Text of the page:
There are a variety of different types of stories that can be reported in the news. These range from reports of human activities to reports of current events. The stories are often reported with a positive overtone, and in some cases, they may even fit a news organisation’s agenda. Let’s look at a few of these different types of stories and how they might be reported.
Reports of human activity
There are an increasing number of disasters, and human activity is a major contributing factor. In the past two decades, approximately 350 to 500 large disasters have occurred worldwide, and the number of such events is expected to increase. The UN’s Office for Disaster Risk Reduction (UNDRR) predicts that this number could reach up to five hundred and sixty events a year, or nearly one a day, by the year 2030.
Reports of current events
Reports of current events are news items that are broadcasted through the media. These can be either about a recent event or a current issue. Both are newsworthy. However, there are differences between them. While news is the latest information about current events, reports are a more detailed report of the event.
Reports of current events may include short extracts from articles or news reports. However, the short extracts must relate to the current event. In addition, the extracts must be recognizable from the rest of the article or report. Short excerpts of radio and television news can also be used for this purpose. Reporters should remember to cite the author and source.
Stories with positive overtones
The human interest story is a type of news piece that deals with a particular issue, group of people, object, or aspect of nature that a large audience would find interesting. These stories often have positive overtones and may involve the use of a variety of media. These stories also aim to inspire a certain emotional response in the audience.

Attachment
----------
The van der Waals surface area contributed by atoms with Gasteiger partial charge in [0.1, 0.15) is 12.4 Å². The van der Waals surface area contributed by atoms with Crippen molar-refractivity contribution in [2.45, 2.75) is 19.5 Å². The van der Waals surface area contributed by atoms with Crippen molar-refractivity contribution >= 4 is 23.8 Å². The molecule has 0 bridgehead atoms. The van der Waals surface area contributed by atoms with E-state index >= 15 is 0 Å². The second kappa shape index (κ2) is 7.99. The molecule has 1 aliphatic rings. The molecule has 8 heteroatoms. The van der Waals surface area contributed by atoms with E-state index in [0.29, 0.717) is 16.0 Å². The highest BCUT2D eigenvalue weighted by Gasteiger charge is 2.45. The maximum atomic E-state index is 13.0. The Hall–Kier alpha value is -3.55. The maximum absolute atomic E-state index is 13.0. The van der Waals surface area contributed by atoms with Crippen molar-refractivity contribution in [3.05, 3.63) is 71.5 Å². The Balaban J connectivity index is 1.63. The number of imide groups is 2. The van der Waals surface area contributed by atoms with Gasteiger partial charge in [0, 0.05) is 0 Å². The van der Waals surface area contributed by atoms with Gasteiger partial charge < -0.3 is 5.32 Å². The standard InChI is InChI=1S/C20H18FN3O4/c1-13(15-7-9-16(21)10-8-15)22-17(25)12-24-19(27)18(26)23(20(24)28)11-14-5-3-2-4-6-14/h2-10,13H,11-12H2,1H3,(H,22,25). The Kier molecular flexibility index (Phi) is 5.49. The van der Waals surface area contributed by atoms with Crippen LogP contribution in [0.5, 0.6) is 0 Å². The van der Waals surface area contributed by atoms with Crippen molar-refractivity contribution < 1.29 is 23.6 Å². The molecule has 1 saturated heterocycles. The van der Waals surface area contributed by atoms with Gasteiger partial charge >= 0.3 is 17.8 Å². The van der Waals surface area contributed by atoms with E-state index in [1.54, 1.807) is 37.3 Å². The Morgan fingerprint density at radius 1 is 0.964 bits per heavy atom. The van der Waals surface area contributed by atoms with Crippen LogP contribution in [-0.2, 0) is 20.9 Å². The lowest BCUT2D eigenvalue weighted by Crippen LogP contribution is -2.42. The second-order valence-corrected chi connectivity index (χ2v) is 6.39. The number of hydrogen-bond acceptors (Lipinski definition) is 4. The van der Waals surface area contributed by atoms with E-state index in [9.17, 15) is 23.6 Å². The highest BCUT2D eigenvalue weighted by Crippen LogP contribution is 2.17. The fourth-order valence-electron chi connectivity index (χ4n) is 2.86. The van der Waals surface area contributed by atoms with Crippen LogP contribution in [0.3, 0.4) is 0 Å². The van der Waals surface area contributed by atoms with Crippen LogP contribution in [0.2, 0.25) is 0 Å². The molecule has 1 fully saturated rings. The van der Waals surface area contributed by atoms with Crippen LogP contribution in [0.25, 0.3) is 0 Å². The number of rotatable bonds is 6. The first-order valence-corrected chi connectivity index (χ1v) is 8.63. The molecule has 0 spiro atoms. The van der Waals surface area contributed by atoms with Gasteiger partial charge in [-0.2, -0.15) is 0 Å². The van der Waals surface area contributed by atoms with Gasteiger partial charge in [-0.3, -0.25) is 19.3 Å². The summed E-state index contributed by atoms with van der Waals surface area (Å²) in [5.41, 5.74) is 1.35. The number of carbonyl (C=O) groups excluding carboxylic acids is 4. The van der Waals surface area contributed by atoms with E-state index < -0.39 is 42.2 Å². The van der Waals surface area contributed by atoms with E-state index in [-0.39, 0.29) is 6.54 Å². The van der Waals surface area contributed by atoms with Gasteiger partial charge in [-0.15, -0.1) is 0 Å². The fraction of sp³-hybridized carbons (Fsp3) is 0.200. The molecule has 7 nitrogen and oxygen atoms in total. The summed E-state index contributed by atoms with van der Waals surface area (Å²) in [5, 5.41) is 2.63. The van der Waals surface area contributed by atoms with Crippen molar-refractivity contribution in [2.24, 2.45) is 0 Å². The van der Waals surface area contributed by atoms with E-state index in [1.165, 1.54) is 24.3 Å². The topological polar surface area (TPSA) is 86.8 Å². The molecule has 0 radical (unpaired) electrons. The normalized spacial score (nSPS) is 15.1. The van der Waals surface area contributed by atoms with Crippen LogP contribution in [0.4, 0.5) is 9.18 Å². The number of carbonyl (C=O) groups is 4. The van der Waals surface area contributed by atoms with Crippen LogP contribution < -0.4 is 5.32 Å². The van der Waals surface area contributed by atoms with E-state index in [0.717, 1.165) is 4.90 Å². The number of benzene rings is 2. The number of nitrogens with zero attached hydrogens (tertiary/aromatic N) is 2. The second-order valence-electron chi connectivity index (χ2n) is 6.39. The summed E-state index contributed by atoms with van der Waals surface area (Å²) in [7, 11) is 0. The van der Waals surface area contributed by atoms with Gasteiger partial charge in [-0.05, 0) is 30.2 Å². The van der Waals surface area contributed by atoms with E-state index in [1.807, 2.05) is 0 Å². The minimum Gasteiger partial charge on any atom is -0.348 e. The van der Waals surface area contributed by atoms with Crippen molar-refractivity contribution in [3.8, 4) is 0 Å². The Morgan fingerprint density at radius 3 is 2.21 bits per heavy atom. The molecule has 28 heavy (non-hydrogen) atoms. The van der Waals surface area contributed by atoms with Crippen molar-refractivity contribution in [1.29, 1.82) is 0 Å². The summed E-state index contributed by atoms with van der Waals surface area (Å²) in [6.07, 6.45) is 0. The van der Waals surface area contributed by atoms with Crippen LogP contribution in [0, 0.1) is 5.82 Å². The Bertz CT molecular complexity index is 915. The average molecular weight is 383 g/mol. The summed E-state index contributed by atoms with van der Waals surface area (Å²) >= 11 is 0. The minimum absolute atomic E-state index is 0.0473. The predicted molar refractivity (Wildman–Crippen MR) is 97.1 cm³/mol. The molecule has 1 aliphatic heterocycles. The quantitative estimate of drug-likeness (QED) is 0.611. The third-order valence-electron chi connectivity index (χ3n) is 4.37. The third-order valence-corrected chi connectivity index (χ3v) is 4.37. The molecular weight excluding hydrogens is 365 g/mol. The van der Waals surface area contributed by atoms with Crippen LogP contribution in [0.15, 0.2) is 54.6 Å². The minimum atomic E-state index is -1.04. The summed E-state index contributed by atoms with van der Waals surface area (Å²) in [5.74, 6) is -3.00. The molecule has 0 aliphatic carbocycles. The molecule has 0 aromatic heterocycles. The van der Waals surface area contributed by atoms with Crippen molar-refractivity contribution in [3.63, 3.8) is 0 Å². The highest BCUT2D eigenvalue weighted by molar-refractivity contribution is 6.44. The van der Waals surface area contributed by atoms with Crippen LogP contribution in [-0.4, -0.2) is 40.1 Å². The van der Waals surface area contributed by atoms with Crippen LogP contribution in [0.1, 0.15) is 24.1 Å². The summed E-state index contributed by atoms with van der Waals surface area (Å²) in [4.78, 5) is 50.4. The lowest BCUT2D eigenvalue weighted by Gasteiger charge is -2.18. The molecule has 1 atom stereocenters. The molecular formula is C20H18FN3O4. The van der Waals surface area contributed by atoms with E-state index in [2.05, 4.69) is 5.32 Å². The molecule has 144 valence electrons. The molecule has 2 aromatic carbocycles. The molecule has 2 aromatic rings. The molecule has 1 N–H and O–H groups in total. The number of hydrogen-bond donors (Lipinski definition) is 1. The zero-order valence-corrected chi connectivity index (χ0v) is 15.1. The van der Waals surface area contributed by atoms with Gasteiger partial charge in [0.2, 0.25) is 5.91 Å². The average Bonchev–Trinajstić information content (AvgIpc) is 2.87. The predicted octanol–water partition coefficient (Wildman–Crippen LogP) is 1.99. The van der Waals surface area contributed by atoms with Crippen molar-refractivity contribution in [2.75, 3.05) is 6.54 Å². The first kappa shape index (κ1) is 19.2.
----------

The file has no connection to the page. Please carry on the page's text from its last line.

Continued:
Stories that fit a news organisation’s own agenda
Developing stories that engage a reader’s interest is one of the hardest tasks in journalism, but it is equally important to find and verify interesting and important information. In this way, journalists can make a difference and differentiate their work from other media. As a result, good stories often transcend topicality. In general, a good story is comprehensive, complete, and includes a wide range of viewpoints and expertise, and demonstrates a sense of enterprise.
Story selection protocols differ from one news organisation to another. News organisations may prioritize stories that fit their own agenda, despite the fact that they do not always reflect what readers want. For example, a story that is about climate change is not likely to attract national attention, but it may have a more favourable reception locally.
Stories with exclusive content
Instagram is testing a new feature similar to Twitter’s Super Follow, which will allow users to purchase access to certain stories. However, it is unclear whether this new feature will be available to all users. It is likely to be available only to creators and will require a monthly subscription. The new feature will also be limited to certain categories of stories, which is similar to Twitter’s feature.
It is unclear whether this exclusive feature will be available to everyone, but it’s possible to save stories with exclusive content to your Story Highlights. But you won’t be able to screenshot these stories, as they won’t be public.
Stories with shareability
There are several factors that increase the shareability of news stories. These factors are simple, emotional, unexpected, and triggered. In a study, authors found that stories with these characteristics had a greater chance of being shared. They analyzed 130,000 news stories across six news sites and eight months of 2014.
One of the most important factors for newsworthiness is the number of people affected by the story. For example, an income tax increase is a big issue for most people, which sparked significant public interest. Other factors also play a role in the shareability of news stories.